Mark your Calendars for a very special event in Soap Lake, Washington! On Saturday, May 20 at 4:00 pm, we will play a brand new work written for us by renowned composer Martin Kennedy. Co-commissioned with the Friends of the Lower Grand Coulee, this wonderful new piece evokes the magnificent landscape carved out by the Missoula Floods some 15,000 years ago.
It will be paired with the premiere of the last movement of Michael Young’s “Prelude Music” and our new favorite piece from the archives, an early nineteenth-century suite by Portuguese composer A. de Abreu.
The event will take place at the Lakeside Bistro, Soap Lake Natural Spa and Resort. The event is free to the public. Tickets may be reserved online at https://tinyurl.com/2p8ac2vs
In 2020, we were awarded a grant through the Friends of the Grand Coulee to engage composer Martin Kennedy to write a suite for two guitars. Neil and Tamara set out on their tandem bicycle along with Martin (also an avid cyclist) to experience the Grand Coulee area. Inspired by the magnificent terrain, Martin wrote Dry Falls a six movement suite that portrays the magnificence of the Lower Grand Coulee landscape.
Andy Kovach, President of Friends of the Lower Grand Coulee, said this event is exactly how we want to promote creativity and build connections in the small, rural communities of Soap Lake and the Lower Grand Coulee
Songs and Dances from the USSR Mikhail Gorbunov (ca. 1930)
Dr. Oleg Timofeyev is a master of the late nineteenth-century seven-string guitar for which a wealth of repertoire was composed during the height of the Russian empire – in the age of the Czars. A world-renowned expert on this instrument and its music, Oleg will be publishing his research through Duke University press in the near future.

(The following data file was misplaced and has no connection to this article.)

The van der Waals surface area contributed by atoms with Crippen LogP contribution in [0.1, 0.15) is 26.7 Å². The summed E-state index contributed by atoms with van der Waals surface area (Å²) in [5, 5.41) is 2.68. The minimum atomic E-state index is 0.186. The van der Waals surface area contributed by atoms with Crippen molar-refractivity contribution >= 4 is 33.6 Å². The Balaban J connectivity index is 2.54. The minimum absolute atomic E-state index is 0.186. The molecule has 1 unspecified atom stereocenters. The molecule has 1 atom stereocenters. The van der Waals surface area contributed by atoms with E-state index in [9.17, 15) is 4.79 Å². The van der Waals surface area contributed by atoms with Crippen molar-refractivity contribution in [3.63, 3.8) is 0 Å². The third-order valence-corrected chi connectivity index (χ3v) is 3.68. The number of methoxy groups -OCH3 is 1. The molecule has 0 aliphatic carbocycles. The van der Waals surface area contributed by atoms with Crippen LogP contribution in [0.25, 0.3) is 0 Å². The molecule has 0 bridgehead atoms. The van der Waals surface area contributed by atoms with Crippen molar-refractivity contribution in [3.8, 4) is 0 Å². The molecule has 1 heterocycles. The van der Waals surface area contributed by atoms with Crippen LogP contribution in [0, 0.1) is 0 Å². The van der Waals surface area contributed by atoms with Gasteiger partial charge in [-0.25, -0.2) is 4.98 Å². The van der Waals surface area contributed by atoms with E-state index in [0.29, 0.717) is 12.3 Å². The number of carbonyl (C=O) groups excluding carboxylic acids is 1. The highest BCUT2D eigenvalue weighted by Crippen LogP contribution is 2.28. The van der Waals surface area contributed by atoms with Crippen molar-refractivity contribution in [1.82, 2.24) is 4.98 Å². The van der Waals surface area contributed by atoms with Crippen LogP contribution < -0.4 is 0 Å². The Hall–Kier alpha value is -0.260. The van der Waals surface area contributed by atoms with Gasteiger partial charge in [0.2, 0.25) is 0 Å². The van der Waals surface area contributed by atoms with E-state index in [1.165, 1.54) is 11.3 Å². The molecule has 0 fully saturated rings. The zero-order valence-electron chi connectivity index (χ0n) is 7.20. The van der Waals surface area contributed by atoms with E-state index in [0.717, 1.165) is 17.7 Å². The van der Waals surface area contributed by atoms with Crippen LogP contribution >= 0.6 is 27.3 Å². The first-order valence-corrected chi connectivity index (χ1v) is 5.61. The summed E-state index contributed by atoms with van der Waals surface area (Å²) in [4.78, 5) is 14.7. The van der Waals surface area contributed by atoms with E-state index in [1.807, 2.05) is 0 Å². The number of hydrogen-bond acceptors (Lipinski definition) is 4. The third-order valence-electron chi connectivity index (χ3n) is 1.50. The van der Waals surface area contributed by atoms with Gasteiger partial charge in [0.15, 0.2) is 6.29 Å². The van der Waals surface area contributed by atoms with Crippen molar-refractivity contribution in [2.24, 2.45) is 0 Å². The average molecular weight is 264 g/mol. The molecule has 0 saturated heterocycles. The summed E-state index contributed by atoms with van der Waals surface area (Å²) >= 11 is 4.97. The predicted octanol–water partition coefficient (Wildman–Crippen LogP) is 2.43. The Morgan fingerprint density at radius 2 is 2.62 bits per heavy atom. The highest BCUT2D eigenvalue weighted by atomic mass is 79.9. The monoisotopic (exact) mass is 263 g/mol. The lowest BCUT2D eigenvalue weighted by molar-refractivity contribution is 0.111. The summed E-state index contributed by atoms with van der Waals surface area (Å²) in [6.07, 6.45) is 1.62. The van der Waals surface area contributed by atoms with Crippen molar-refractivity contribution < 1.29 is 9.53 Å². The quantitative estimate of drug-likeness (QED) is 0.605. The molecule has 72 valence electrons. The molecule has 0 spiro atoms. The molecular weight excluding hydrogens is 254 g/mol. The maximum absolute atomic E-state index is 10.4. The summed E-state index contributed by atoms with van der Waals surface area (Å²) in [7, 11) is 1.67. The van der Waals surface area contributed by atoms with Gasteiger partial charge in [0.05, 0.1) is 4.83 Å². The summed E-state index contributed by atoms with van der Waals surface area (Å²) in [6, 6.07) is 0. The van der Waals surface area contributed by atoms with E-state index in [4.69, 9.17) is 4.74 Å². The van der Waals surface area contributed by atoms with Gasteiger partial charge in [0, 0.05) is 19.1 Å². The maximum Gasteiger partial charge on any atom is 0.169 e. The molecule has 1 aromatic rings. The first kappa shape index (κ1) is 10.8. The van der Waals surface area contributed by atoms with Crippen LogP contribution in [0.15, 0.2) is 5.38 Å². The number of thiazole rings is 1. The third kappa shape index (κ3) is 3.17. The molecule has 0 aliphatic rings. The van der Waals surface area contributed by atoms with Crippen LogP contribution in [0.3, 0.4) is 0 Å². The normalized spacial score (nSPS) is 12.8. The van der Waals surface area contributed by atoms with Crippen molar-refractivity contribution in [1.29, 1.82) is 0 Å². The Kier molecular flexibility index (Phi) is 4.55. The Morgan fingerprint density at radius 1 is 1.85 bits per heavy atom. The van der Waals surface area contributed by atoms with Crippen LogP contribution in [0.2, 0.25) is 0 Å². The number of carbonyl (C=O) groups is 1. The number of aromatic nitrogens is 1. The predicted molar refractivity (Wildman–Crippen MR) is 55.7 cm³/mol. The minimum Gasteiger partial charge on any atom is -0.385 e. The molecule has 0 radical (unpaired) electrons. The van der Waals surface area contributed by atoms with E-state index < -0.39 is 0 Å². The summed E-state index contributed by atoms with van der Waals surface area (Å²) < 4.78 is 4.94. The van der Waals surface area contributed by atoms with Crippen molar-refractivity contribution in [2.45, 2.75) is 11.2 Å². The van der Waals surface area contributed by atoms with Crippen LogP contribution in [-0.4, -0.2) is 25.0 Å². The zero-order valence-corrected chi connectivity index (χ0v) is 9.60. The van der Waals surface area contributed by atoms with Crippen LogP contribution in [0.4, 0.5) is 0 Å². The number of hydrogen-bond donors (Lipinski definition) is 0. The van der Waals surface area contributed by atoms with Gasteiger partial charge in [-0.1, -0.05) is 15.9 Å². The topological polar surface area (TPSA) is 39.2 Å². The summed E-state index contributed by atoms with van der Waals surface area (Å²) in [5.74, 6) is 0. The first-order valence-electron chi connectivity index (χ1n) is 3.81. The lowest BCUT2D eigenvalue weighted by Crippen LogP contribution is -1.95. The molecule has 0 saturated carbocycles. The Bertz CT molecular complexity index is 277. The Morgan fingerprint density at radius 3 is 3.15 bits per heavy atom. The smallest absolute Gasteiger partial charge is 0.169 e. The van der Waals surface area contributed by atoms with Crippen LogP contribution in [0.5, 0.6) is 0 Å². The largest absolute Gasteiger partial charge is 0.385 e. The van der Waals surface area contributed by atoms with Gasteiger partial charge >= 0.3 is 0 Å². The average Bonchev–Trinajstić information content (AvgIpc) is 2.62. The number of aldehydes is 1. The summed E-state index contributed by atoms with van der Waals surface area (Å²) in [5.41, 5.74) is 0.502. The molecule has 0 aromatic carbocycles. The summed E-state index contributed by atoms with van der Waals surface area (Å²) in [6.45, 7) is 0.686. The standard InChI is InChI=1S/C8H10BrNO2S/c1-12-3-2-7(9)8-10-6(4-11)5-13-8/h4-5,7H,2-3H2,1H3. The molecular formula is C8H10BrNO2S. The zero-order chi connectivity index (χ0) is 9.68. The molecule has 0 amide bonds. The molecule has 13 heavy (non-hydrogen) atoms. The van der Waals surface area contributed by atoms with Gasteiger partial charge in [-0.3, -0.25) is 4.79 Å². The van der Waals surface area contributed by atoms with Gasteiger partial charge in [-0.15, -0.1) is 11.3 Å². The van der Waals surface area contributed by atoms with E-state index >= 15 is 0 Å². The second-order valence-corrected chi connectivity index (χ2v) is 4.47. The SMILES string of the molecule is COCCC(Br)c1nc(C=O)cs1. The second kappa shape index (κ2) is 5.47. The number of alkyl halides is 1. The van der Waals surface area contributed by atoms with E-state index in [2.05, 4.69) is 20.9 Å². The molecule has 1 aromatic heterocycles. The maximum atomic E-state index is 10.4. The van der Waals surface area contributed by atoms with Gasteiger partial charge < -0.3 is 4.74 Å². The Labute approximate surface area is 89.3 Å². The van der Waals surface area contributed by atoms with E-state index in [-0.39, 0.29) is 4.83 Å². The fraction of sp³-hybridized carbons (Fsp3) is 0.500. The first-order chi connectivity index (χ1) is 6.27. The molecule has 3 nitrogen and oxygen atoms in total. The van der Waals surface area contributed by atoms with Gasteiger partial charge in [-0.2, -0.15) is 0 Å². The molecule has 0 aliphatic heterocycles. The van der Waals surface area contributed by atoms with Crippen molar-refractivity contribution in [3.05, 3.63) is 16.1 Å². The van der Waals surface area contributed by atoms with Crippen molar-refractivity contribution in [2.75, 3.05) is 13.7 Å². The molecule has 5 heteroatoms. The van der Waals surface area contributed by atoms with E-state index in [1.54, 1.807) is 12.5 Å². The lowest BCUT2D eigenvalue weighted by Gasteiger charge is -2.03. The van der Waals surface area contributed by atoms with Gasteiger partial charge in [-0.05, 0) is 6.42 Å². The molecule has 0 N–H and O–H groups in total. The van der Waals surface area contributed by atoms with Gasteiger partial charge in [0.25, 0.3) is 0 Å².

Sunday, Feb. 26, at 2:00 in Gallery One: Guitar in the Gallery Presents! Oleg will play Music from the Age of Czars played on a late 19th century seven-string historic instrument. Admission by sugggested donation, $10.
While in Ellensburg, Dr. Timofeyev will also be presenting two additional events at Central Washington University:
1. Lecture/Recital: The Seven-String Guitar in the Russian Empire Mon. Feb. 27, CWU Recital Hall, 1:00pm
In this lecture-recital, Dr. Timofeyev traces the origins of the seven-string guitar to the milieu of Czech and Polish musicians who found themselves in Moscow and St. Petersburg in the 1790s. He then describes through music and slides the rich culture of the Russian Empire seen through images of the seven-string guitar literature, paintings, and memoirs. Finally, the 1917 Revolution brings the glory of the seven-string guitar to an end and ushers in a new approach to music.
In this new film, Romani (“Gypsy”) musicians take center stage as Dr. Timofeyev and his film crew document the importance of the Romani in Russian and Soviet culture. “The Gypsy Vengerka” (2022, 90 mins) will followed by a Q & A session with Dr. Timofeyev (and possibly members of the Romani via zoom).
Happy New Year! Join us on the following Sunday afternoons at 2:00 pm.